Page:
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Obama plans more aid for GM, Chrysler

THE Obama administration was finishing work on a plan to give more financial aid to two Detroit auto makers in return for tough cost-cutting measures that will ensure the companies' survival.

President Barack Obama's auto industry task force was expected to offer additional aid to General Motors Corp and Chrysler LLC while setting firm deadlines for the companies to get concessions from their stakeholders.

GM and Chrysler, which employ about 140,000 workers in the United States, have already received US$17.4 billion in government loans to survive the economic downturn and the worst decline in auto sales in 27 years. GM is seeking another US$16.6 billion, while Chrysler wants US$5 billion more.

With the companies running out of money heading into April, any short-term aid would help the auto manufacturers maintain their operations while they seek concessions. Administration officials declined to comment on the plan on Saturday.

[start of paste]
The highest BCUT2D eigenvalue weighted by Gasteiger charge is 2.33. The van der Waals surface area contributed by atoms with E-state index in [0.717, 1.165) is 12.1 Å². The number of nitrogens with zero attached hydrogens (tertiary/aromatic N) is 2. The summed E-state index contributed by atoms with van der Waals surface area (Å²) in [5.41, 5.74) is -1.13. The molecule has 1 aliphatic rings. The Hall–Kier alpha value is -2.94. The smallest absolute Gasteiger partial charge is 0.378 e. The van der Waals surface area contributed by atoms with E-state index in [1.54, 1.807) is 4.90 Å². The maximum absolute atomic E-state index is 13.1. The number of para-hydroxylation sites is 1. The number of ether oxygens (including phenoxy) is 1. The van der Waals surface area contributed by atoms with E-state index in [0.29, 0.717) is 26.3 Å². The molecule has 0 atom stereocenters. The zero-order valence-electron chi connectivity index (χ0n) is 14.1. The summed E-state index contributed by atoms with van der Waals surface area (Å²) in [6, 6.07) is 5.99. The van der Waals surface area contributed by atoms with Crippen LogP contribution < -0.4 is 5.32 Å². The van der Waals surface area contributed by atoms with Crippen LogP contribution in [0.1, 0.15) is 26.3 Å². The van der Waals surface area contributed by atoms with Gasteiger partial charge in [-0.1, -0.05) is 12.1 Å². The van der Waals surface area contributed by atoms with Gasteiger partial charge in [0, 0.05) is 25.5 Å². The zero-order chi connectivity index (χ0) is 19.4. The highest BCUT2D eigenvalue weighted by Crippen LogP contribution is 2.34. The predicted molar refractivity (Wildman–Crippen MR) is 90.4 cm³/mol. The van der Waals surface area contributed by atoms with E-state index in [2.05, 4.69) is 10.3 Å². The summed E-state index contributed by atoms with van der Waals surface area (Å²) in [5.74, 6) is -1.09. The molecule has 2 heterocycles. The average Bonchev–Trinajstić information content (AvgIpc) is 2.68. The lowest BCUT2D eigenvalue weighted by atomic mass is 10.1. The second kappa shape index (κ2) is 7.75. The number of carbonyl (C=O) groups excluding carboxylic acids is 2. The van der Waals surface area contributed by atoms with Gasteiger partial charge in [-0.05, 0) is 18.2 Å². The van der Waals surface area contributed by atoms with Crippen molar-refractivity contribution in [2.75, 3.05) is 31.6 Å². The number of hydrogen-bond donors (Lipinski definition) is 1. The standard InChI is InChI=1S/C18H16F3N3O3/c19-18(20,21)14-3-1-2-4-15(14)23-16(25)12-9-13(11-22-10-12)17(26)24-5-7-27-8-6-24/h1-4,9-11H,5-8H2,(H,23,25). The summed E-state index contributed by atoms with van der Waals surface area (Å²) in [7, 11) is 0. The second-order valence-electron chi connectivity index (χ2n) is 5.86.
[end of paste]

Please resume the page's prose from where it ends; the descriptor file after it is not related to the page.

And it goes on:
Task force members have said bankruptcy could still be an option for GM and Chrysler if their management, workers, creditors and shareholders failed to make sacrifices. The conditions could be more stringent than the loan terms set by the outgoing Bush administration in December, officials have said.

Obama is due to announce his decision today at the White House.

General Motors CEO Rick Wagoner met with members of the task force on Friday. Chrysler CEO Robert Nardelli met with the panel earlier in the week.

GM and Chrysler face a deadline tomorrow to submit completed restructuring plans, but neither company is expected to finish their work. The administration's plan would be designed to speed up those efforts.

Both companies are trying to reduce their debt by two-thirds and convince the United Auto Workers union to accept shares of stock in exchange for half of the payments into a union-run trust fund for retiree health care costs. The loan agreement also called for executive pay cuts and labor costs that are competitive with Japanese auto makers with US operations.

GM owes roughly US$28 billion to bondholders, while Chrysler owes about US$7 billion in first- and second-term debt, mainly to banks. GM owes about US$20 billion to its retiree health care trust, while Chrysler owes US$10.6 billion.


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